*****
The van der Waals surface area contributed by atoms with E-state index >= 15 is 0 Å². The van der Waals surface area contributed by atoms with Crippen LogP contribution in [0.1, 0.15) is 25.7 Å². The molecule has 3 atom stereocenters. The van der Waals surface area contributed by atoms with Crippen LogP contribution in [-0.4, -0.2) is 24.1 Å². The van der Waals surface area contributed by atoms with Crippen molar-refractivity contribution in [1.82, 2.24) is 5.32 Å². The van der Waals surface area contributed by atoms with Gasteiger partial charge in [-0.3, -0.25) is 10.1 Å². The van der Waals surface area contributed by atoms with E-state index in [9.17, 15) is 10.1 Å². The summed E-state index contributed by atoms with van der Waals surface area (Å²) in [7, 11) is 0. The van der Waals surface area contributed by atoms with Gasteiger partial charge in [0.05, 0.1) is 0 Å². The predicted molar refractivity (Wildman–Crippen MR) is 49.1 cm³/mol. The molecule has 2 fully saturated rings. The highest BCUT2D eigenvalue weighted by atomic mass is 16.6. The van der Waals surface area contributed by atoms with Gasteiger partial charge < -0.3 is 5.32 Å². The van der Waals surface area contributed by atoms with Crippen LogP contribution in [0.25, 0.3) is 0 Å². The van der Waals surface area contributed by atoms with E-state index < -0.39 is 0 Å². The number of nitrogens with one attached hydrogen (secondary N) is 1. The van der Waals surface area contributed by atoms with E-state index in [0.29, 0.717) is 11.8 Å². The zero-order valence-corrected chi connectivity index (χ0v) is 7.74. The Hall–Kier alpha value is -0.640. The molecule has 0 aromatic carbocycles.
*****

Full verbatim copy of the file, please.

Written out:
The van der Waals surface area contributed by atoms with E-state index >= 15 is 0 Å². The van der Waals surface area contributed by atoms with Crippen LogP contribution in [0.1, 0.15) is 25.7 Å². The molecule has 3 atom stereocenters. The van der Waals surface area contributed by atoms with Crippen LogP contribution in [-0.4, -0.2) is 24.1 Å². The van der Waals surface area contributed by atoms with Crippen molar-refractivity contribution in [1.82, 2.24) is 5.32 Å². The van der Waals surface area contributed by atoms with Gasteiger partial charge in [-0.3, -0.25) is 10.1 Å². The van der Waals surface area contributed by atoms with E-state index in [9.17, 15) is 10.1 Å². The summed E-state index contributed by atoms with van der Waals surface area (Å²) in [7, 11) is 0. The van der Waals surface area contributed by atoms with Gasteiger partial charge in [0.05, 0.1) is 0 Å². The predicted molar refractivity (Wildman–Crippen MR) is 49.1 cm³/mol. The molecule has 2 fully saturated rings. The highest BCUT2D eigenvalue weighted by atomic mass is 16.6. The van der Waals surface area contributed by atoms with Gasteiger partial charge < -0.3 is 5.32 Å². The van der Waals surface area contributed by atoms with Crippen LogP contribution in [0.25, 0.3) is 0 Å². The van der Waals surface area contributed by atoms with E-state index < -0.39 is 0 Å². The number of nitrogens with one attached hydrogen (secondary N) is 1. The van der Waals surface area contributed by atoms with E-state index in [0.29, 0.717) is 11.8 Å². The zero-order valence-corrected chi connectivity index (χ0v) is 7.74. The Hall–Kier alpha value is -0.640. The molecule has 0 aromatic carbocycles.